Manufactured nanoparticles: their uptake and effects on fish—a mechanistic analysis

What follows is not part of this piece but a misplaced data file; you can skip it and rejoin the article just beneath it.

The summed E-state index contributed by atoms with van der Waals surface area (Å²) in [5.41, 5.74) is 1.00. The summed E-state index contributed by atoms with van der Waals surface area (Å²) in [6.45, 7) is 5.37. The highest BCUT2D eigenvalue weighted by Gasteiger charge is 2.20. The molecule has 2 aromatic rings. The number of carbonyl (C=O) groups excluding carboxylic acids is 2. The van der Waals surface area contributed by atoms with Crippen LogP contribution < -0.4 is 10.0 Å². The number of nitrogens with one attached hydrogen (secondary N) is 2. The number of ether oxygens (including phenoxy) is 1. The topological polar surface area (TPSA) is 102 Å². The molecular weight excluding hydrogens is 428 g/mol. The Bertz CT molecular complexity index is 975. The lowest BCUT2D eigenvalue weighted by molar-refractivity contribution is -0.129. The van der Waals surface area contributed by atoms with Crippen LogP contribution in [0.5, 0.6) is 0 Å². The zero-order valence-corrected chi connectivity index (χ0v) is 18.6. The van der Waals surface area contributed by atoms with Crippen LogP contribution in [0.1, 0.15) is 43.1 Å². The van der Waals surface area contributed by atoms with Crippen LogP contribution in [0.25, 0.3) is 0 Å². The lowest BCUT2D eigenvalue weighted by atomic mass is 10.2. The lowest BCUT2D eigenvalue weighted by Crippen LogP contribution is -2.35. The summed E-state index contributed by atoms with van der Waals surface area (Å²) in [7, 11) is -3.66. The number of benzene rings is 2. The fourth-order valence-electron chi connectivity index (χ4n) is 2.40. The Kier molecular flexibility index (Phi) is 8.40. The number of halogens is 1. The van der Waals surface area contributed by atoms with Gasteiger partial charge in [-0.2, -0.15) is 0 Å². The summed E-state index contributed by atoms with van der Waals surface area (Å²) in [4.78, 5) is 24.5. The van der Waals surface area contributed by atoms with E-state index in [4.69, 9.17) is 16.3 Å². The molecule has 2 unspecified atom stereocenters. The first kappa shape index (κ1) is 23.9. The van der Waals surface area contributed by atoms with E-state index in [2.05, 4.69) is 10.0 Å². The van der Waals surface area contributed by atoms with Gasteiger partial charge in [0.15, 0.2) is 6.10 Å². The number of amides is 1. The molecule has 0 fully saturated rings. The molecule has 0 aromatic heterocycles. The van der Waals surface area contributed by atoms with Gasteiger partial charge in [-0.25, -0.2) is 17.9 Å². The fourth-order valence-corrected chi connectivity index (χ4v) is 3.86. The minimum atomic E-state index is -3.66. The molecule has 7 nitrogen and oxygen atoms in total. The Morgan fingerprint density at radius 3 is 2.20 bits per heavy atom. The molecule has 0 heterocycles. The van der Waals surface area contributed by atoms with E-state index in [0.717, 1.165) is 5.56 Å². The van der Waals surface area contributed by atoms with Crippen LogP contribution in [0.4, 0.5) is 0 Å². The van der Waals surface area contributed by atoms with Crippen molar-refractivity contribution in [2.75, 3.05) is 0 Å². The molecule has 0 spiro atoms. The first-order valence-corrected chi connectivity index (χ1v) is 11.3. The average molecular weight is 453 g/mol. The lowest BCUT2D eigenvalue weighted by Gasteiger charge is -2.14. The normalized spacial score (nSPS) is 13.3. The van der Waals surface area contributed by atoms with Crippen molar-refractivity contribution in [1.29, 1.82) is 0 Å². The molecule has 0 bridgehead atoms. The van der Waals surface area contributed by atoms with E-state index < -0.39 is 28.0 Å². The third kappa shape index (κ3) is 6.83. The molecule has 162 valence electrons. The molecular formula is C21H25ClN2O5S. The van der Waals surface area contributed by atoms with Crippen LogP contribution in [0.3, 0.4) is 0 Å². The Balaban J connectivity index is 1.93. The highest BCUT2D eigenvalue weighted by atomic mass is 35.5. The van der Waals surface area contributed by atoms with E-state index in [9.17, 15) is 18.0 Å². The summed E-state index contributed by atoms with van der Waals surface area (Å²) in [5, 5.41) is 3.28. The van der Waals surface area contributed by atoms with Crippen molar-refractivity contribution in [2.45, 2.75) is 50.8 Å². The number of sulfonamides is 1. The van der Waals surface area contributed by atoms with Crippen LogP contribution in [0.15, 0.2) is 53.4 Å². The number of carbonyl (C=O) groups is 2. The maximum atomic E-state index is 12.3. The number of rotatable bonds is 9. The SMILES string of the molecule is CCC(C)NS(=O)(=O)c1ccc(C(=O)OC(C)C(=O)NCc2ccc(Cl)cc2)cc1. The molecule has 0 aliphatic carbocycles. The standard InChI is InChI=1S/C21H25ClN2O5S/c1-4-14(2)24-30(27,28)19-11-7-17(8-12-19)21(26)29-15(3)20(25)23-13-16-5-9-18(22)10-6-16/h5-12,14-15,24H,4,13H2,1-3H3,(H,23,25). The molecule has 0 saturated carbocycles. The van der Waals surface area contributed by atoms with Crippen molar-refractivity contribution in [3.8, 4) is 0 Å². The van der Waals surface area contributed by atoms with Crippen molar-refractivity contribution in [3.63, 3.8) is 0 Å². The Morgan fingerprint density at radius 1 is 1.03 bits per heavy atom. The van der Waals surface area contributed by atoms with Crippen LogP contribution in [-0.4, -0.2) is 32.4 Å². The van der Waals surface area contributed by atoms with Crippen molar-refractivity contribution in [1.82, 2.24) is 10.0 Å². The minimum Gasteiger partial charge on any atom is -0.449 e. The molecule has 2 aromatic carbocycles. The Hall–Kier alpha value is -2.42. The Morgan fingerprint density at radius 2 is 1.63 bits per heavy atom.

There is an emerging literature reporting toxic effects of manufactured nanomaterials (NMs) and nanoparticles (NPs) in fish, but the mechanistic basis of both exposure and effect are poorly understood. This paper critically evaluates some of the founding assumptions in fish toxicology, and likely mechanisms of absorption, distribution, metabolism and excretion (ADME) of NPs in fish compared to other chemicals. Then, using a case study approach, the paper compares these assumptions for two different NPs; TiO2 and C60 fullerenes. Adsorption of NPs onto the gill surface will involve similar processes in the gill microenvironment and mucus layer to other substances, but the uptake mechanisms for NPs by epithelial cells are more likely to occur via vesicular processes (e.g., endocytosis) than uptake on membrane transporters or by diffusion through the cell membranes. Target organs may include the gills, gut, liver and sometimes the brain. Information on metabolism and excretion of NPs in fish is limited; but hepatic excretion into the bile seems a more likely mechanism, rather than mainly by renal or branchial excretion. TiO2 and C60 share some common chemical properties that appear to be associated with some similar toxic effects, but there are also differences, that highlight the notion that chemical reactivity can inform toxic effect of NPs in a fundamentally similar way to other chemicals. In this paper we identify many knowledge gaps including the lack of field observations on fish and other wildlife species for exposure and effects of manufactured NMs. Systematic studies of the abiotic factors that influence bioavailability, and investigation of the cell biology that informs on the mechanisms of metabolism and excretion of NMs, will greatly advance our understanding of the potential for adverse effects. There are also opportunities to apply existing tools and techniques to fundamental studies of fish toxicology with NPs, such as perfused organs and fish cell culture systems.